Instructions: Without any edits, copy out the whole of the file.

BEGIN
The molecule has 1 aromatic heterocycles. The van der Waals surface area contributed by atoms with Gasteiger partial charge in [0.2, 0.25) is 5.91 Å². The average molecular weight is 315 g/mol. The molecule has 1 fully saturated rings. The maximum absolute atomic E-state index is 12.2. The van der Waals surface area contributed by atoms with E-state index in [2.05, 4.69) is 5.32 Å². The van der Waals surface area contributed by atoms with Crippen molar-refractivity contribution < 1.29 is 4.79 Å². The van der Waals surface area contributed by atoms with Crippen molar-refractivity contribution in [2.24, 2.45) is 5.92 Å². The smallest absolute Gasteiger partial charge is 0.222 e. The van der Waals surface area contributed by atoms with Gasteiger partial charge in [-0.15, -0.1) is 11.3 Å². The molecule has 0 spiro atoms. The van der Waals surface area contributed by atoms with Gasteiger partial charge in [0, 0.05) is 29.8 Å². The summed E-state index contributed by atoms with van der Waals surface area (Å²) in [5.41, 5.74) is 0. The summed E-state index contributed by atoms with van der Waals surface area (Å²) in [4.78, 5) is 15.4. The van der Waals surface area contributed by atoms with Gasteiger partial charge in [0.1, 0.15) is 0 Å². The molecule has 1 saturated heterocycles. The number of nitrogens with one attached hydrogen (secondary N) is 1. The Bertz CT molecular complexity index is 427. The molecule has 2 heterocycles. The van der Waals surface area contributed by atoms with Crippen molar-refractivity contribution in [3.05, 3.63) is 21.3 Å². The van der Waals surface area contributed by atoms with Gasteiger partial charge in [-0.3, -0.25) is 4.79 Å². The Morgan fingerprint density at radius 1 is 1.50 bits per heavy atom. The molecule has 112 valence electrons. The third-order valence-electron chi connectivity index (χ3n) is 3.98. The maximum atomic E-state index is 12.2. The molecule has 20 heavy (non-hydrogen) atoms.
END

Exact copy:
The molecule has 1 aromatic heterocycles. The van der Waals surface area contributed by atoms with Gasteiger partial charge in [0.2, 0.25) is 5.91 Å². The average molecular weight is 315 g/mol. The molecule has 1 fully saturated rings. The maximum absolute atomic E-state index is 12.2. The van der Waals surface area contributed by atoms with E-state index in [2.05, 4.69) is 5.32 Å². The van der Waals surface area contributed by atoms with Crippen molar-refractivity contribution < 1.29 is 4.79 Å². The van der Waals surface area contributed by atoms with Crippen molar-refractivity contribution in [2.24, 2.45) is 5.92 Å². The smallest absolute Gasteiger partial charge is 0.222 e. The van der Waals surface area contributed by atoms with Gasteiger partial charge in [-0.15, -0.1) is 11.3 Å². The molecule has 0 spiro atoms. The van der Waals surface area contributed by atoms with Gasteiger partial charge in [0, 0.05) is 29.8 Å². The summed E-state index contributed by atoms with van der Waals surface area (Å²) in [5.41, 5.74) is 0. The summed E-state index contributed by atoms with van der Waals surface area (Å²) in [4.78, 5) is 15.4. The van der Waals surface area contributed by atoms with Gasteiger partial charge in [0.1, 0.15) is 0 Å². The molecule has 1 saturated heterocycles. The number of nitrogens with one attached hydrogen (secondary N) is 1. The Bertz CT molecular complexity index is 427. The molecule has 2 heterocycles. The van der Waals surface area contributed by atoms with Crippen molar-refractivity contribution in [3.05, 3.63) is 21.3 Å². The van der Waals surface area contributed by atoms with Gasteiger partial charge in [-0.3, -0.25) is 4.79 Å². The Morgan fingerprint density at radius 1 is 1.50 bits per heavy atom. The molecule has 112 valence electrons. The third-order valence-electron chi connectivity index (χ3n) is 3.98. The maximum atomic E-state index is 12.2. The molecule has 20 heavy (non-hydrogen) atoms.